Was the evidence against Scruggs & Son so strong that Dickie didn’t have the leverage to get his son sprung?
“All we can tell from the fact that he plead and his son didn’t was that there was no such deal struck,” Daniel R. Alonso, a white-collar litigator at Kaye Scholer, told the Law Blog. “The government felt it had a strong enough case that there was no advantage to offering such a deal. The government likely believes they were both guilty and that both should be held accountable.” (The plea deadline for Zach is Monday. His lawyer hasn’t responded to a Journal request for comment.)
Alonso, a former EDNY prosecutor, added that judicial bribery cases are notoriously difficult to make, and that it’s rare to see such strong evidence in a bribery case. “We like to think they’re not as common, but when there is a corrupt judge or party, it’s often pretty hard to get solid evidence because of the secrecy involved,” said Alonso. “Often they’ll use intermediaries so they can claim plausible deniability, or the corrupt judge will have a loyal lieutenant who won’t talk. Usually, you need either a cooperator inside, a tape recording, or solid documentary evidence. In this case, they had a cooperating judge” — Judge Henry Lackey. “From all I can see, it looks like the government did a great job.”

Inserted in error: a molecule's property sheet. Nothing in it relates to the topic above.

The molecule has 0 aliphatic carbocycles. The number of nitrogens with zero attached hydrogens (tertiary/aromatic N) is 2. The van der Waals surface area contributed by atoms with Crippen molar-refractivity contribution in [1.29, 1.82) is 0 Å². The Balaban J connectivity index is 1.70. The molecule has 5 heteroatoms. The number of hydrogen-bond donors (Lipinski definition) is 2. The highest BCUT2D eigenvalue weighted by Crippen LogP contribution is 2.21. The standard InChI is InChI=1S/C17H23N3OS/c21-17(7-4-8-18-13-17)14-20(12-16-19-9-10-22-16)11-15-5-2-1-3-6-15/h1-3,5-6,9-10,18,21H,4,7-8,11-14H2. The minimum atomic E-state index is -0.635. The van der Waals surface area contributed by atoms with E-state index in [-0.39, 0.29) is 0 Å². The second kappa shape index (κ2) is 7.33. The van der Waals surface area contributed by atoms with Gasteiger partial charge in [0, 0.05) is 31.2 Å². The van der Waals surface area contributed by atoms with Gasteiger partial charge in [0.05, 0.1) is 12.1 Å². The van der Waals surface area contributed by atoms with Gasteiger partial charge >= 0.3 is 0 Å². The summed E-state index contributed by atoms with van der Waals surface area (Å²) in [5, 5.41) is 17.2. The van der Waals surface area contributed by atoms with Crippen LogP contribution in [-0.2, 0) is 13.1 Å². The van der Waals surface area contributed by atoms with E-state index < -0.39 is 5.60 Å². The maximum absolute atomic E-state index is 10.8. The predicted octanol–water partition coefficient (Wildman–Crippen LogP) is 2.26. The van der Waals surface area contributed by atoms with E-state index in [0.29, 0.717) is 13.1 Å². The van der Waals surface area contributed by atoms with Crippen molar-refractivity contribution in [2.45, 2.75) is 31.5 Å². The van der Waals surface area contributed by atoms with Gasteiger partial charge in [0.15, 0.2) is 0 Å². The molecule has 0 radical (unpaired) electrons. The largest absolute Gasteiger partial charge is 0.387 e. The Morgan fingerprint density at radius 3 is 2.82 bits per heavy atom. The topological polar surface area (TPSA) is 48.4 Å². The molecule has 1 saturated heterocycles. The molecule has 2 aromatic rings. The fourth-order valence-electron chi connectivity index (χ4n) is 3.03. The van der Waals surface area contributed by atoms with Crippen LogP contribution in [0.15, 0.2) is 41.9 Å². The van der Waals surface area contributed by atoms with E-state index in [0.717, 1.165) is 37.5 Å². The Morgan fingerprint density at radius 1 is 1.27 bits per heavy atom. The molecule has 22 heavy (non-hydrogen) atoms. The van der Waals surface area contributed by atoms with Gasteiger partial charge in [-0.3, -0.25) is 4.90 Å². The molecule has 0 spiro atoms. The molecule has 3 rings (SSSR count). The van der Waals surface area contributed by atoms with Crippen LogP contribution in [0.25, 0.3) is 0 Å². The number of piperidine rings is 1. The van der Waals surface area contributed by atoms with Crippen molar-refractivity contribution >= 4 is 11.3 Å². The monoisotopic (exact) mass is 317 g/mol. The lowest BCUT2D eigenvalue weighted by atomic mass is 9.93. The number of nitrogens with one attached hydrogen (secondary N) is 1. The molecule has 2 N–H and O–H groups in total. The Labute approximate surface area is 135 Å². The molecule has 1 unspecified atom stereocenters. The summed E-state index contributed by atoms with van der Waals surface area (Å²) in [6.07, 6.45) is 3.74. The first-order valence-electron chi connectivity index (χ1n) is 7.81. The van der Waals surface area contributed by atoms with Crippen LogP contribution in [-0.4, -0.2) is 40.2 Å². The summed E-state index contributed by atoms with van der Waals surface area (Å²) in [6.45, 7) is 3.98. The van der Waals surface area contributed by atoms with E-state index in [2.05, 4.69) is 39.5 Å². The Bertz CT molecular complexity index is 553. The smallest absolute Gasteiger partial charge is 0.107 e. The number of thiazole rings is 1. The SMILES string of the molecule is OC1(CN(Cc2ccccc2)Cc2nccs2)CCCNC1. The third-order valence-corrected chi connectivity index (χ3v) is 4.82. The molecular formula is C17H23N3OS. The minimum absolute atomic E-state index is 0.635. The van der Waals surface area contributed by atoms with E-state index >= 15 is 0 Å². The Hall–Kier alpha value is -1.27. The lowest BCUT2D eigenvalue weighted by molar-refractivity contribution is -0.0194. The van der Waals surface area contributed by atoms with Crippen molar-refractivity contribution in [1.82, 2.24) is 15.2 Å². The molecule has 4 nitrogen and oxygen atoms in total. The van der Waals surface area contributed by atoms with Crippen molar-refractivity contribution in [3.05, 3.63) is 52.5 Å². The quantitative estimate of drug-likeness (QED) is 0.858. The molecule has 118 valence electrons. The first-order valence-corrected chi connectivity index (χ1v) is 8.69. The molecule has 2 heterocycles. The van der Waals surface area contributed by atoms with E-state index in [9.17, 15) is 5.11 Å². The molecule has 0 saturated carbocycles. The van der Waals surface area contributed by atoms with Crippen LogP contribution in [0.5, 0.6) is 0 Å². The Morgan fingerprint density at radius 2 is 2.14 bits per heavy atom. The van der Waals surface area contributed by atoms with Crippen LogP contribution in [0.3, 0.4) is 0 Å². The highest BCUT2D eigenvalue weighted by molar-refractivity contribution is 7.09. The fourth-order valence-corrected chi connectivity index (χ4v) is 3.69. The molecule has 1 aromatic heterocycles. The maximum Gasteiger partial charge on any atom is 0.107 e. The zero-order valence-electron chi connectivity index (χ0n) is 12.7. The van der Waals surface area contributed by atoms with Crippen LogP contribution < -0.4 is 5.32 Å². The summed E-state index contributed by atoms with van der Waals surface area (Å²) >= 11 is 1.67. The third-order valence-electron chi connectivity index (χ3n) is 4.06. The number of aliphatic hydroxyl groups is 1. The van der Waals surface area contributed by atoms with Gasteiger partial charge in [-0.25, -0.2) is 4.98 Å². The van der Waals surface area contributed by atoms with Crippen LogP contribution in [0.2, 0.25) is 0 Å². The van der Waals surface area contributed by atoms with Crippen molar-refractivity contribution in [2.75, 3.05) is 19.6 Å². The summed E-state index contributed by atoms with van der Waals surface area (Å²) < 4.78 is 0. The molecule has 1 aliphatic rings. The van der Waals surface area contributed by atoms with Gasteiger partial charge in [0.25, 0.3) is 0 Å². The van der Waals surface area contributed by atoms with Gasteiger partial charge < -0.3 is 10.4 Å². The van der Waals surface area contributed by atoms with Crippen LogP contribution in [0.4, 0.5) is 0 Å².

WSJ Law Blog